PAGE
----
Pancakes, waffles (the chocolate chip with real whipped cream is bound to be a smash with the younger crowd), maple nut coffeecake, fruit cups with yogurt sauce and hot oatmeal are also featured on The Garland's breakfast menu.
Around 11 a.m., the focus turns to lunch, another meal with some surprising twists on traditional themes. Soups (always homemade), salads and sandwiches are of course offered, but so are stir-fried buckwheat soba noodles (with a variety of other ingredients added), quiche, pastas, crepes and a short selection of Mexican food. Although nothing can be said to be served at bargain-basement prices, all portions are quite grand, possibly eliminating the need for dinner later on in the day.
Daily soup specials are always listed on the board near the entrance; be sure to check them out. There are usually two selections, one suitable for the vegetarian and the other more palatable to the meat gnawer. In addition, the vague elevation of temperatures has heralded the return of The Garland's gazpacho.
We tried this icy potage along with a cup of the featured clam chowder and found both to be exceptional, especially the chowder, which was velvety, savory and peppered with plenty of tender-chewy clams and cubes of potato. Rather than the usual creamy white, this clam chowder was a pale copper color, perhaps the result of adding caramelized onions to the potage. The gazpacho was also quite tasty, full of diced tomato, carrot, onions, cucumber, green bell pepper, corn, cauliflower and plenty of fresh parsley. Mild by Southern Arizona standards, the soup benefited enormously from a dash or two of hot sauce.
Although I thought I might be sorely disappointed, I couldn't resist the temptation to order real, honest-to-God crepes, an item seldom seen on most of today's menus. Arriving at the table in a frenzied sizzle, the shrimp and mushroom crepes ($8.50) were a beautiful sight to behold. A mouthful of the crepe revealed it to be chock full of sautéed mushrooms and rosy petite shrimp. A lovely coral sauce draped the two crepes, permeating the dish with the savory splendor of sharp cheese and aromatic garlic. There was nothing at all complicated about the dish, yet it was majestically delicious in all its particulars. The use of outstanding fresh ingredients never fails to impress.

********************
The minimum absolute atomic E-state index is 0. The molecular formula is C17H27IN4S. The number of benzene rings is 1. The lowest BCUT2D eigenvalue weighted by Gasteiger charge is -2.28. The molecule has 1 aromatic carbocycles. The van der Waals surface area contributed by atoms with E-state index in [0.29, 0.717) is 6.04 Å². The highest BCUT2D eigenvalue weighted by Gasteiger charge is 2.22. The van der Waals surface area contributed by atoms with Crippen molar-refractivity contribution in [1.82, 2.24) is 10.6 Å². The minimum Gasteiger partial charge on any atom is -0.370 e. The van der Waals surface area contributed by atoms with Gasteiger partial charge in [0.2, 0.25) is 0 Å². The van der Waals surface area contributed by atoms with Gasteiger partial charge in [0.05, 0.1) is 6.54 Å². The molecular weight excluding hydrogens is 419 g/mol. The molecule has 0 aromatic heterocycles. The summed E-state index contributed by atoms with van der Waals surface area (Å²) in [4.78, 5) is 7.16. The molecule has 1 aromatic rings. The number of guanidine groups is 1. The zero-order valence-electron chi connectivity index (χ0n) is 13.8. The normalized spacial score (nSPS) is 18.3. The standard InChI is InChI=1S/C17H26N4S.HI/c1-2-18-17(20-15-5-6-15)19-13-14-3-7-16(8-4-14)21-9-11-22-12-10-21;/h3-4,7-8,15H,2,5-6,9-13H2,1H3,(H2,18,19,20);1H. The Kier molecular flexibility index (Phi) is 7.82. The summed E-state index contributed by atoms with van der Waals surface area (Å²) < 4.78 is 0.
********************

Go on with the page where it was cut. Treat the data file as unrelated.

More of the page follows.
A chicken parmesan sandwich ($6.95), served on a choice of various breads, completed our lunch setting with a messy but mouthwatering flair. The moist, boneless chicken cutlet had been lightly breaded and sautéed, topped with melted mozzarella and smothered in a dark and savory marinara sauce. Delicious.
Desserts vary daily but are always cozy and homemade. A blueberry cobbler ($3.95) topped with whipped cream was a wonderful form of comfort food: a small bowl loaded with warm purple berries and capped by a barely sweet biscuit. A large wedge of fudgy brownie ($2.95) was less successful, being a tad on the dry side for our tastes.
The Garland's dinner menu might be the briefest of the day, but it's by no means paltry. With prices that nudge the brink of high end, items such as blackened mahi mahi ($13.95), Greek-style scampi ($15.95), chipotle chicken ($12.95) and tofu Normandy ($12.50) are featured. Unfortunately, I was never able to sample from this intriguing after-sunset menu, but, if it's in keeping with the quality of the first two meals of the day, it's undoubtedly something special. Close enough to Stone Avenue to make for a quick getaway downtown, The Garland would be a fine place to grab a bite before the theater or symphony.
There's really no mystery to The Garland's longevity. Serving high-quality food that appeals to a diverse audience indicates this is one restaurant that never goes out of style.
The Garland Restaurant. 119 E. Speedway Blvd. 792-4221. Open 8 a.m. to 9 p.m. Sunday through Thursday, 8 a.m. to 10 p.m. Friday and Saturday. Beer and wine. V, MC, AMEX, DC, checks. Menu items: $2.95-$15.95.